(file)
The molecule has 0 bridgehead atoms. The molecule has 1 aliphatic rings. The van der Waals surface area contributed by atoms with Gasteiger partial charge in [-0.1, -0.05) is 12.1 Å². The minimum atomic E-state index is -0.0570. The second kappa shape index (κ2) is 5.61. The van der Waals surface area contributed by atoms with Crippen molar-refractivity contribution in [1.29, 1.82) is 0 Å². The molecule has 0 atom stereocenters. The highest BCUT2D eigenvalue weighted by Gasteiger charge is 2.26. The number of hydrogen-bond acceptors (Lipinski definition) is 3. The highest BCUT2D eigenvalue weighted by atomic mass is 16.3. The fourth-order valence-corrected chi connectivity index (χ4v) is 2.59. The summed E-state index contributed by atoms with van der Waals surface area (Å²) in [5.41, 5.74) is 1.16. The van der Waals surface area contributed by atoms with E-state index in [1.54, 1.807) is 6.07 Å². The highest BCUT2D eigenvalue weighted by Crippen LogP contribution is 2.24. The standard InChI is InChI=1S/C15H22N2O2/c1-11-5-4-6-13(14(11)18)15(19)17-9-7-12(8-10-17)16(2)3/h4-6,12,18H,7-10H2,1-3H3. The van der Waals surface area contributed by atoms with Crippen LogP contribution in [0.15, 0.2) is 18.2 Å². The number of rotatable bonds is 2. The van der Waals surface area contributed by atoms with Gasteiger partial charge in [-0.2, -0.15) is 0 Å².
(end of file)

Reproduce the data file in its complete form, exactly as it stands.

The molecule has 0 bridgehead atoms. The molecule has 1 aliphatic rings. The van der Waals surface area contributed by atoms with Gasteiger partial charge in [-0.1, -0.05) is 12.1 Å². The minimum atomic E-state index is -0.0570. The second kappa shape index (κ2) is 5.61. The van der Waals surface area contributed by atoms with Crippen molar-refractivity contribution in [1.29, 1.82) is 0 Å². The molecule has 0 atom stereocenters. The highest BCUT2D eigenvalue weighted by Gasteiger charge is 2.26. The number of hydrogen-bond acceptors (Lipinski definition) is 3. The highest BCUT2D eigenvalue weighted by atomic mass is 16.3. The fourth-order valence-corrected chi connectivity index (χ4v) is 2.59. The summed E-state index contributed by atoms with van der Waals surface area (Å²) in [5.41, 5.74) is 1.16. The van der Waals surface area contributed by atoms with E-state index in [1.54, 1.807) is 6.07 Å². The highest BCUT2D eigenvalue weighted by Crippen LogP contribution is 2.24. The standard InChI is InChI=1S/C15H22N2O2/c1-11-5-4-6-13(14(11)18)15(19)17-9-7-12(8-10-17)16(2)3/h4-6,12,18H,7-10H2,1-3H3. The van der Waals surface area contributed by atoms with Crippen LogP contribution in [0.15, 0.2) is 18.2 Å². The number of rotatable bonds is 2. The van der Waals surface area contributed by atoms with Gasteiger partial charge in [-0.2, -0.15) is 0 Å².